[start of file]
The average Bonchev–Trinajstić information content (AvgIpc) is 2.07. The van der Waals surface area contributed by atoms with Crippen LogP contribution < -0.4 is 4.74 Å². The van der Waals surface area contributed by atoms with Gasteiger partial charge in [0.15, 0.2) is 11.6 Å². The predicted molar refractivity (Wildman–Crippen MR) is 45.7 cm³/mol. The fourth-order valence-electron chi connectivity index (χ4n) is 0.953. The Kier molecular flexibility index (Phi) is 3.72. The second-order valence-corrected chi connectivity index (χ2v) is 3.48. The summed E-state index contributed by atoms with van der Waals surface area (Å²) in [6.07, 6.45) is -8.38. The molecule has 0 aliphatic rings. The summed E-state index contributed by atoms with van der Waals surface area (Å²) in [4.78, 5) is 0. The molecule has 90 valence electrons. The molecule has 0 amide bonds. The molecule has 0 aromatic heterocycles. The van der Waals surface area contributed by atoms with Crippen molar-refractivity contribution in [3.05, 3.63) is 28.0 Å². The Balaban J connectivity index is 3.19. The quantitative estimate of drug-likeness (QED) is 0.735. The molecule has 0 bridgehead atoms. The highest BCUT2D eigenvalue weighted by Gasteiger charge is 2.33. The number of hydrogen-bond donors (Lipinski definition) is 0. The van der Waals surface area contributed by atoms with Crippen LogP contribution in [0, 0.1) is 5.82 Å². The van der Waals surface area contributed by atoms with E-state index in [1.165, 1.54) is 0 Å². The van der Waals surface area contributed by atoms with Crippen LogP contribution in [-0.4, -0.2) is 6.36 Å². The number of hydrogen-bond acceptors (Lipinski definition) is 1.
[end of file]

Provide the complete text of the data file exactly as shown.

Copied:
The average Bonchev–Trinajstić information content (AvgIpc) is 2.07. The van der Waals surface area contributed by atoms with Crippen LogP contribution < -0.4 is 4.74 Å². The van der Waals surface area contributed by atoms with Gasteiger partial charge in [0.15, 0.2) is 11.6 Å². The predicted molar refractivity (Wildman–Crippen MR) is 45.7 cm³/mol. The fourth-order valence-electron chi connectivity index (χ4n) is 0.953. The Kier molecular flexibility index (Phi) is 3.72. The second-order valence-corrected chi connectivity index (χ2v) is 3.48. The summed E-state index contributed by atoms with van der Waals surface area (Å²) in [6.07, 6.45) is -8.38. The molecule has 0 aliphatic rings. The summed E-state index contributed by atoms with van der Waals surface area (Å²) in [4.78, 5) is 0. The molecule has 90 valence electrons. The molecule has 0 amide bonds. The molecule has 0 aromatic heterocycles. The van der Waals surface area contributed by atoms with Crippen molar-refractivity contribution in [3.05, 3.63) is 28.0 Å². The Balaban J connectivity index is 3.19. The quantitative estimate of drug-likeness (QED) is 0.735. The molecule has 0 bridgehead atoms. The highest BCUT2D eigenvalue weighted by Gasteiger charge is 2.33. The number of hydrogen-bond donors (Lipinski definition) is 0. The van der Waals surface area contributed by atoms with Crippen LogP contribution in [0, 0.1) is 5.82 Å². The van der Waals surface area contributed by atoms with E-state index in [1.165, 1.54) is 0 Å². The van der Waals surface area contributed by atoms with Crippen LogP contribution in [-0.4, -0.2) is 6.36 Å². The number of hydrogen-bond acceptors (Lipinski definition) is 1.